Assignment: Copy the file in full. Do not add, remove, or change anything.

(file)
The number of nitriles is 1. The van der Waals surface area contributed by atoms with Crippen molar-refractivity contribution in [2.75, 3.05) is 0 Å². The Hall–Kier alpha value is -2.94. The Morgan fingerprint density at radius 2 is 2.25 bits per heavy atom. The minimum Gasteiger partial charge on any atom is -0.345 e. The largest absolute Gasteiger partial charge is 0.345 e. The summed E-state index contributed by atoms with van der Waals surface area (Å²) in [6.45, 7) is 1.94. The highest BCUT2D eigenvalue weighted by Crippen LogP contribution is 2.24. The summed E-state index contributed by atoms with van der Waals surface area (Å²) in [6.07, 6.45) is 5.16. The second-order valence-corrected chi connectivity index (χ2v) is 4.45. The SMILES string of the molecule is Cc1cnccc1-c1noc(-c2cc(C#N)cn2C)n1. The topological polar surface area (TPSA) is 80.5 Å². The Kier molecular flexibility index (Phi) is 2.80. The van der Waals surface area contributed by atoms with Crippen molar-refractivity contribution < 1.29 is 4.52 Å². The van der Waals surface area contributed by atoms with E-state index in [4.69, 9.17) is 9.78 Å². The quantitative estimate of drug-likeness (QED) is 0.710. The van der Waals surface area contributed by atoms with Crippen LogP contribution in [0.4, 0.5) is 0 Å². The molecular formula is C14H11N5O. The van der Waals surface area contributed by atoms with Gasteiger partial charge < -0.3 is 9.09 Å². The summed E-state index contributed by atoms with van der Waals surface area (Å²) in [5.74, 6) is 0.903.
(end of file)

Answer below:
The number of nitriles is 1. The van der Waals surface area contributed by atoms with Crippen molar-refractivity contribution in [2.75, 3.05) is 0 Å². The Hall–Kier alpha value is -2.94. The Morgan fingerprint density at radius 2 is 2.25 bits per heavy atom. The minimum Gasteiger partial charge on any atom is -0.345 e. The largest absolute Gasteiger partial charge is 0.345 e. The summed E-state index contributed by atoms with van der Waals surface area (Å²) in [6.45, 7) is 1.94. The highest BCUT2D eigenvalue weighted by Crippen LogP contribution is 2.24. The summed E-state index contributed by atoms with van der Waals surface area (Å²) in [6.07, 6.45) is 5.16. The second-order valence-corrected chi connectivity index (χ2v) is 4.45. The SMILES string of the molecule is Cc1cnccc1-c1noc(-c2cc(C#N)cn2C)n1. The topological polar surface area (TPSA) is 80.5 Å². The Kier molecular flexibility index (Phi) is 2.80. The van der Waals surface area contributed by atoms with Crippen molar-refractivity contribution < 1.29 is 4.52 Å². The van der Waals surface area contributed by atoms with E-state index in [4.69, 9.17) is 9.78 Å². The quantitative estimate of drug-likeness (QED) is 0.710. The van der Waals surface area contributed by atoms with Crippen LogP contribution in [0.4, 0.5) is 0 Å². The molecular formula is C14H11N5O. The van der Waals surface area contributed by atoms with Gasteiger partial charge < -0.3 is 9.09 Å². The summed E-state index contributed by atoms with van der Waals surface area (Å²) in [5.74, 6) is 0.903.